Global tablet shipments aren’t the only numbers falling in the tablet marketplace—the number of tablets being used by consumers and businesses around the world is also falling as they are not replaced as they get older, according to new data from ABI Research.
The so-called global installed base of tablets, which is the number of devices in use, will peak at about 373 million units by 2016, which is up only about 4 percent from the 360 million devices being used in 2014, ABI said in a Sept. 24 announcement.
In recent years, the growth of tablets in use year over year had been increasing dramatically, Jeff Orr, an ABI Research analyst, told eWEEK. In 2011, the tablet installed base globally stood at about 75 million devices, and it soared in 2012 to about 172 million units.
“It was almost a vertical kind of change,” with a 129 percent growth rate in 2012, said Orr. In the last few years, though, tablet shipments have been declining as the market has become saturated and the installed base is now showing those same signs of shrinkage, he said.
“This will be the first time that this has happened,” said Orr. “Until this time, that installed base has been growing at a fairly decent clip.”
What is happening is that buyers are shifting from purchasing their first tablets to buying replacement units as their original devices get older, or dropping the older tablets and not replacing them, he said.
In 2014, the growth rate for the global tablet installed base stood at 25 percent over 2013, according to Orr.
“In the U.S., Japan, South Korea, Canada, most of Western Europe, including the U.K., France, Germany and Spain, there’s been a saturation,” said Orr. “A majority of people who wanted them have them. So what we are seeing is a decline in the installed base, which means that the new products coming in are not growing that pool faster than products are aging out of the installed base.”
And that, Orr said, “is a good reflection of where the maturity of the tablet is at this point.”
What the market is seeing, he said, is that previous tablet buyers are either replacing their machines with new tablets, moving to 2-in-1 convertible laptop/tablet devices, or just replacing them with laptops, large-screen smartphones (phablets) or other computers.
Some users are “deciding that it was nice to have a tablet but that they don’t need it now,” said Orr.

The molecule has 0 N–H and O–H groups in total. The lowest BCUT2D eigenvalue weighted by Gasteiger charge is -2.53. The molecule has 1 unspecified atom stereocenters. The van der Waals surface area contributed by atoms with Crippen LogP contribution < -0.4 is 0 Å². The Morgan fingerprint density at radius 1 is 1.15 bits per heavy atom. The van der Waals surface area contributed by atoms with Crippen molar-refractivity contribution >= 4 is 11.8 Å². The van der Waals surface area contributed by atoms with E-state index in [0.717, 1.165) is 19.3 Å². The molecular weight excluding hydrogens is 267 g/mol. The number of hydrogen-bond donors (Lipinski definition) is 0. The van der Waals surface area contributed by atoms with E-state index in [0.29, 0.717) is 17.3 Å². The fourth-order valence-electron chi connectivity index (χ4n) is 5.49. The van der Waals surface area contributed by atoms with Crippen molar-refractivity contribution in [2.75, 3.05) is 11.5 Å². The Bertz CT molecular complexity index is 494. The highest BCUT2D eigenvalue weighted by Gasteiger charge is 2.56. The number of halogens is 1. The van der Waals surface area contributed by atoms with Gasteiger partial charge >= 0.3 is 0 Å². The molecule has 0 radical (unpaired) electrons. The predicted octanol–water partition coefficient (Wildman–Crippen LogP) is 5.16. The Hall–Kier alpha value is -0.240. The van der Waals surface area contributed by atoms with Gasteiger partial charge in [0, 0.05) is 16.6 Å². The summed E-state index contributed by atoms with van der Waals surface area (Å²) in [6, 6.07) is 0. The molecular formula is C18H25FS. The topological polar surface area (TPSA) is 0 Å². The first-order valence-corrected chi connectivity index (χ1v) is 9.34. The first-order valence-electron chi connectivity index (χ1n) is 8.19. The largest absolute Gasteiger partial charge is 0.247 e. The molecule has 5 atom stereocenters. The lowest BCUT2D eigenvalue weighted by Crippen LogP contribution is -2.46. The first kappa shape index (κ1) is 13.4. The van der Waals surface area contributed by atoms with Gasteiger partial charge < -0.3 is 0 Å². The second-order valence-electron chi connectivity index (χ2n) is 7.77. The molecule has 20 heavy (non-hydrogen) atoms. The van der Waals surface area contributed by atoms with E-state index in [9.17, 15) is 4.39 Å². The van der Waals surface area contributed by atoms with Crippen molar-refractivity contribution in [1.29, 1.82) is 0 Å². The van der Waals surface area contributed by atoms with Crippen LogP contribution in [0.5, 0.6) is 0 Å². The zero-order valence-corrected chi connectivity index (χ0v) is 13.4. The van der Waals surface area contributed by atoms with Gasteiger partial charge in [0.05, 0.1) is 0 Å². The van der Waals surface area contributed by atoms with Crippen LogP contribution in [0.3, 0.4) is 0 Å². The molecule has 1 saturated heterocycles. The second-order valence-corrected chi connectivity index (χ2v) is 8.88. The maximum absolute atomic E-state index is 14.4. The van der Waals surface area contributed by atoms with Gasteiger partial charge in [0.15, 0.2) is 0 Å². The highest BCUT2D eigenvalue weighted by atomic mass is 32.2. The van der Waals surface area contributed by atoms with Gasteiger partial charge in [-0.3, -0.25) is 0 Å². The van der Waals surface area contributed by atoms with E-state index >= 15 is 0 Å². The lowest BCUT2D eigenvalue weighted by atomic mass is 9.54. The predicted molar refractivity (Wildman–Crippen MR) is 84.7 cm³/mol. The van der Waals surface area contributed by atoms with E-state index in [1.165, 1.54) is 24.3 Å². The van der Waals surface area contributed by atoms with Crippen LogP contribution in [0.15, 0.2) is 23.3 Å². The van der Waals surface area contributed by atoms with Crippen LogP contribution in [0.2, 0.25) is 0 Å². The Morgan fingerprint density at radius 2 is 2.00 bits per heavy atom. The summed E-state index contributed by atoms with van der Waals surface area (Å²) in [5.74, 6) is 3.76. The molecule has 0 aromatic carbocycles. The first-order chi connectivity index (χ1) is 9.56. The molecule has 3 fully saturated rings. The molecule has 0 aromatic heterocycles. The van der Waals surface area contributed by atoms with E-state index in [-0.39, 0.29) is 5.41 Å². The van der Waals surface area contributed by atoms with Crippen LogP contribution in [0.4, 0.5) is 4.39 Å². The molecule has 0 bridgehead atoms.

At the same time, he said, ABI Research doesn’t expect to see tablet sales disappear or “fall off a cliff. There’s not something that’s going to replace it. They’re probably going to have a very long life [in the market], but we’ve probably seen the best of the market.”
Amazon’s upcoming $50 Fire tablet and Apple’s long-awaited large-screen iPad Pro will bring new users to the world of tablets, said Orr, but the $799 to $1,079 price range for the iPad Pro will limit its choice to certain users. “It’s not going to be the iPad for everyone,” he said.
Microsoft is doing lots of advertising to consumers about its Surface tablets, but it has not been leading to huge amounts of sales, said Orr. “It’s expensive, and by the time you add keyboards and cases and docking stations they can add up to $1,000.”
What will be interesting over the next few years, he said, is if the larger screen tablet segment makes a comeback for the devices.
About 48 percent of the global tablet installed based is in North America, with about 50 percent of those devices running Android and 42 percent running iOS, according to ABI Research. The data comes from the company’s quarterly research.
In July, research from IDC showed that global tablet shipments continued to wane as market leaders Apple and Samsung were losing sales share for the devices, according to an earlier eWEEK story. The report, which covered second-quarter 2015 global tablet shipments, showed overall tablet sales down by 7 percent to 44.7 million compared with the same period one year ago. Apple and Samsung saw their tablet shipments drop by 17.9 and 12 percent, respectively, according to the data.
A similar study on consumer tablets released in July by ABI Research found that shipments in the first quarter of 2015 fell by 35 percent compared with the fourth quarter of 2014, giving the category its worst quarter-to-quarter decline since it was first tracked in 2009. Year-over-year, the decline was 16 percent, according to an earlier eWEEK report.